Weber Thompson Office Tenant Improvement
How do you design a workplace for a bunch of architects? Very carefully.
9,000 SF Commercial Office Tenant Improvement
Meets Living Building Challenge Materials Petal and contributes to Living Building Pilot energy & water reduction requirements
All products and materials are LBC Red List-free or Red List-compliant.
PHOTOGRAPHY: WEBER THOMPSON
Learning Laboratory 2.0
After over a decade in the innovative Terry Thomas building, Weber Thompson has relocated to the award-winning Living Building Pilot Program building, Watershed. The new 9,000 SF office is outfitted with red-list free materials, reclaimed elements, neutral colors, an open floor plan, and a variety of meeting spaces to help great ideas thrive.
Designing a process
Designing one’s own office is an excellent chance to look inward. For Weber Thompson, this meant designing a process that would maximize input from the entire firm. The design team began with an internal design charrette to generate ideas for how employees would live in and use the space.
Themes emerged: Connect with the outdoors and the surrounding neighborhood; maintain access to daylight; foster opportunities for connection; designate an area for hands-on projects; showcase the Weber Thompson design aesthetic. The team used these themes as the starting point for the design, developing the concepts through 3D modeling tools and sharing with the firm at various intervals. A second charrette yielded finer-grain details, and a conference room naming contest encouraged everyone to flex their creative muscles.
Supporting collaboration at all scales
The office layout is anchored by a central circulation core between the breakroom and the lobby. Five new conference rooms and three smaller focus rooms provide flexible options for meetings, phone calls, and breakout activities. These spaces are clad in materials that support their use – dark navy blue felt and moody task lighting for the focus rooms, maple-slat adorned walls and ceilings in the conference rooms, and a smaller conference room clad entirely in wood.
Scattered around the perimeter of the open office are areas for sitting or quick one-on-one collaborations, which also provide views of Mt. Rainier, Lake Union, Fremont, and the stormwater-scrubbing bioswales right outside the windows.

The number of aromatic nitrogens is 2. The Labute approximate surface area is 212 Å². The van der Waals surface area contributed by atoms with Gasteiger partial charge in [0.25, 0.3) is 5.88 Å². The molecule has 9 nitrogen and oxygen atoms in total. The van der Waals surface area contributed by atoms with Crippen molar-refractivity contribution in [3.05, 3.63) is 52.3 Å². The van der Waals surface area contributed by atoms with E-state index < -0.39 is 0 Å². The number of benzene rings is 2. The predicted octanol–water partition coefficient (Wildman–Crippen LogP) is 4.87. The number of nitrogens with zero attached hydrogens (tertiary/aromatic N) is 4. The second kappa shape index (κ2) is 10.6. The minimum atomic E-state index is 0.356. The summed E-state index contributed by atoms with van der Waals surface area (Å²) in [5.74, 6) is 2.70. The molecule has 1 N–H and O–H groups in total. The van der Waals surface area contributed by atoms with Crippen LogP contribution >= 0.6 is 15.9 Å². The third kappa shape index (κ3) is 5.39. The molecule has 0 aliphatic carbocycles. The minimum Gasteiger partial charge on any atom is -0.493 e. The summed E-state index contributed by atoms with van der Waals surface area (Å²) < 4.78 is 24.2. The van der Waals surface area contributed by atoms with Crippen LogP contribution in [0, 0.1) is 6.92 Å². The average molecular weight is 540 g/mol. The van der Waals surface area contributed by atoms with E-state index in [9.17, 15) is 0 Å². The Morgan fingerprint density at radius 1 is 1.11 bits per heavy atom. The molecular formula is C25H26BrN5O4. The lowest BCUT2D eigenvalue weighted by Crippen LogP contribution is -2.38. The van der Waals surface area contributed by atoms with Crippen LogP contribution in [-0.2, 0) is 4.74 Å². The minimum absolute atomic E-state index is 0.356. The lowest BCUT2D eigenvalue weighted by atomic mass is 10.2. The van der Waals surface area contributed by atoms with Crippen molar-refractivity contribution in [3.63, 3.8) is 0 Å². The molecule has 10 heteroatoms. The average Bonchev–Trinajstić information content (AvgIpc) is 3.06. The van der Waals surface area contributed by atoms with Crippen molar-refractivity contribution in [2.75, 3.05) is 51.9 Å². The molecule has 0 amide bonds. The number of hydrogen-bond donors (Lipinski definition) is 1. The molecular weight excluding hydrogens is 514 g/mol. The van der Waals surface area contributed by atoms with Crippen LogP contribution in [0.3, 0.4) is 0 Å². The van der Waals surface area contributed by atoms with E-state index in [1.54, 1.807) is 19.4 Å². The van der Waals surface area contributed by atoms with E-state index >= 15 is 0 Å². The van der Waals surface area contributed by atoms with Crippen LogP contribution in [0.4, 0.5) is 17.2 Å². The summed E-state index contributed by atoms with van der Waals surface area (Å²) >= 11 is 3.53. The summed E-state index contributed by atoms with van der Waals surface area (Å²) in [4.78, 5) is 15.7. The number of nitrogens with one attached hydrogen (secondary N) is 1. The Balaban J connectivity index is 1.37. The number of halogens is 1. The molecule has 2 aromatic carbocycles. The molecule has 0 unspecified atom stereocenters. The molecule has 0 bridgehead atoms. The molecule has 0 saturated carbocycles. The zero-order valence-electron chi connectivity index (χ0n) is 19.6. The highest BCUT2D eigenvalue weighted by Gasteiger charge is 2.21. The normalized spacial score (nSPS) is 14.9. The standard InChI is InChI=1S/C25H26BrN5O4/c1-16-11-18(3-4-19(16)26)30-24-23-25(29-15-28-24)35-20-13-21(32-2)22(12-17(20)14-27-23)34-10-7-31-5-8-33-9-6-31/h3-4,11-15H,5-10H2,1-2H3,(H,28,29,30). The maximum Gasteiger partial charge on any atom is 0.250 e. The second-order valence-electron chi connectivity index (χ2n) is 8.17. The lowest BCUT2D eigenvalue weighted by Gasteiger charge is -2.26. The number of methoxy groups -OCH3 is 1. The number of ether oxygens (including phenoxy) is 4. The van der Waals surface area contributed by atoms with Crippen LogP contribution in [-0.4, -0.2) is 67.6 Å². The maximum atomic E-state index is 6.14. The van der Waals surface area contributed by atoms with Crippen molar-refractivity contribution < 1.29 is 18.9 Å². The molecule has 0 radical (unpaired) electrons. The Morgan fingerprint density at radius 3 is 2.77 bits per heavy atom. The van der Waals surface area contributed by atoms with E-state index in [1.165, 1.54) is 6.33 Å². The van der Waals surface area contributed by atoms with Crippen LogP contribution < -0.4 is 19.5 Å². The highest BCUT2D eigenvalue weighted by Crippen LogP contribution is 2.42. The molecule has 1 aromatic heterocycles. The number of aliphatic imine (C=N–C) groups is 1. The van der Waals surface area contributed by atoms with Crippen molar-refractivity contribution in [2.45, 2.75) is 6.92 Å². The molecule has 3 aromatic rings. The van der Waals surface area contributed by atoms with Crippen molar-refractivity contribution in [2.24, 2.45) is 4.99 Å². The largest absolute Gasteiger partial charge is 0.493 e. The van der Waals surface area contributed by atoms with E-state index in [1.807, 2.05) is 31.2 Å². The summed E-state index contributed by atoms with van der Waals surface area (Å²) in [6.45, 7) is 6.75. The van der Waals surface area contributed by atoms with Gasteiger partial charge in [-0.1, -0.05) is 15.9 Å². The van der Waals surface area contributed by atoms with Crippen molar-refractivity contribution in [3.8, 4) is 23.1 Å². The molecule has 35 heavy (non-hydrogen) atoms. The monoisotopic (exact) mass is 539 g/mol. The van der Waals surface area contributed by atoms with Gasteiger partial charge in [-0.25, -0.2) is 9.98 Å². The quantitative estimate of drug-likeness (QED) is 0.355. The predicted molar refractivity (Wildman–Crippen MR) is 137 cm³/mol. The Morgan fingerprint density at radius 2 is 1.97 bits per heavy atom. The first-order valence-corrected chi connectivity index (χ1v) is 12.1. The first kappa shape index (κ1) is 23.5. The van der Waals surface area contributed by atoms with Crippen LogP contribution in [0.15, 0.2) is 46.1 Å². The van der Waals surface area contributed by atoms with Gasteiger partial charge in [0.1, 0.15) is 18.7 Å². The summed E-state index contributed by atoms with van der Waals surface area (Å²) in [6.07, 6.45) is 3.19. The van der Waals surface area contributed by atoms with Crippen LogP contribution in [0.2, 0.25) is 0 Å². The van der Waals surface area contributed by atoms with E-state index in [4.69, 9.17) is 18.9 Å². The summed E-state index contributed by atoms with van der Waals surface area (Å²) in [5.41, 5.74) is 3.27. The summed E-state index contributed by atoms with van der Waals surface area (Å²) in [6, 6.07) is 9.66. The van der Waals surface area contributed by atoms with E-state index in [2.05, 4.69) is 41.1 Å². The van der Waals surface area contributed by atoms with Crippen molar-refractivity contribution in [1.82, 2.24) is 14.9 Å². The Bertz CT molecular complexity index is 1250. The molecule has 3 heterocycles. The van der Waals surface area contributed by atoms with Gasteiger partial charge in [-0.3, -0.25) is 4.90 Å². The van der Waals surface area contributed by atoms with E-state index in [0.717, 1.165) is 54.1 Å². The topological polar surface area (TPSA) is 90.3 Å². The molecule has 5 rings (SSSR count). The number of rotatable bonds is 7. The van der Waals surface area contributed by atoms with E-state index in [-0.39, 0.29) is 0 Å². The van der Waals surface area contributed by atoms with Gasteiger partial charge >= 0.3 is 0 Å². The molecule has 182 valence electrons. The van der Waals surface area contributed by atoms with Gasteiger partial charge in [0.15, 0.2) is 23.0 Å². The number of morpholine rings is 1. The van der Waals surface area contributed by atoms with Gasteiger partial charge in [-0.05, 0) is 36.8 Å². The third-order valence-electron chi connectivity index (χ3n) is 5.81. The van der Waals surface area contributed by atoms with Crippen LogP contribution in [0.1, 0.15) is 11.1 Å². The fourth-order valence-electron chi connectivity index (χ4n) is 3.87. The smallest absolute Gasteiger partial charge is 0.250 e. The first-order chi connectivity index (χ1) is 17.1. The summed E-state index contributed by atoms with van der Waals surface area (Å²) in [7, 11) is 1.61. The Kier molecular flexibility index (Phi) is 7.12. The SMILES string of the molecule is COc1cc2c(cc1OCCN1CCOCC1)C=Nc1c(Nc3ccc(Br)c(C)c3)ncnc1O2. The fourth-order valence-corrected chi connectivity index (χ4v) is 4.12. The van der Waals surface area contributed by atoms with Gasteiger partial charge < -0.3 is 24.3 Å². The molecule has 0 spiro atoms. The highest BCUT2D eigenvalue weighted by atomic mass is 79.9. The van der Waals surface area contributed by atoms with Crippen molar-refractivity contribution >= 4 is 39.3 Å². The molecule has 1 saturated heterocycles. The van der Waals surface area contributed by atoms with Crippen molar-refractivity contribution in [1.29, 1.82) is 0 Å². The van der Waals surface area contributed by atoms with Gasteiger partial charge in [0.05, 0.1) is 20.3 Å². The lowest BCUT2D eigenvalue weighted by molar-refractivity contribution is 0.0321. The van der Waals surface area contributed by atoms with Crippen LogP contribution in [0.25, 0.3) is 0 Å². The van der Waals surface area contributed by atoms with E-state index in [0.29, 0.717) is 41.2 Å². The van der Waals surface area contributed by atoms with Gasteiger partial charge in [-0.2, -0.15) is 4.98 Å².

A pleasing palette
The design of the space was led by Bernadette Kelly, the firm’s Interior Design Principal and Cody Lodi, Design Principal. For the open office area, they selected white, wood, blues and charcoals as the primary palette, with pops of turquoise. The water theme — inspired by the building, Watershed — permeates the space. Desks adjust from sitting to standing with the push of a button, and thoughtful details such as integrated cord management and computer tower clamps will allow employees to work in a clutter-free space. LED task lights have occupancy sensors and are red-list compliant.
Throughout the office, the name of the game is modern PNW minimalism, with a celebration of natural materials and neutral tones. Concrete columns are left unfinished and exposed. Wood has been added for warmth. Cabinetry is made of plywood, and the edges are intentionally visible as an expression of assembly and craft.
Many reclaimed materials, all from Weber Thompson’s previous office at the Terry Thomas building, are found throughout the space. Salvaged items include perforated plywood ceiling panels, ceiling fans, and a blackened steel panel in the lobby. Additionally, conference room furniture was created locally by Watson furniture and supports flexibility: Tables in some rooms can be reconfigured for large meetings or class-room style seating.
A nod to a previous era
One of Weber Thompson’s favorite reclaimed elements in the new space is a massive 14’-tall section of flooring salvaged from the firm’s lobby at The Terry Thomas. The floorboards show the patina of many years serving as Pearl Jam’s practice studio in South Lake Union. The piece has been reassembled and encased in a steel frame, and carefully secured to the second-floor entrance off of Troll Avenue. The floor is a reminder of the sounds that defined Seattle as Weber Thompson was coming of age itself.
A focus on wellness
Designed during the Covid-19 pandemic, the team was uber-attentive to the need to support health and wellness of employees. In addition to meeting red-list free specifications, materials and fixtures throughout the office were selected with the notion of suppressing virus transmission and minimizing contact. For example, the team specified non-porous and easy-to-clean finishes in the break room and bar. These considerations will be particularly useful in the next few years, but will continue to support employee wellness for the lifespan of the office.
With strict guidelines about materials and energy usage, Watershed’s pursuit of The Living Building Challenge guided nearly every decision made for the project, from floor to ceiling. All materials used on the project meet strict red-list free guidelines. Many reclaimed materials and items were repurposed from the firm’s previous office.
Biophilia drove the design as much as possible, as did human health and comfort. Operable windows will provide a connection to the outdoors and natural ventilation, spaces are equipped with zone-specific thermal controls, and the firm’s energy use will be displayed on a real-time dashboard in the lobby. The toilets use reclaimed rainwater for flushing, and a central stair and direct access to the sidewalk on L2 will minimize the need for elevator trips. Learn more about Watershed’s many sustainability features.
With strict guidelines about materials and energy usage, the Living Building Challenge guided nearly every decision made for the project, from floor to ceiling. All materials used on the project meet strict red-list free guidelines. Many reclaimed materials and items were repurposed from the firm’s previous office.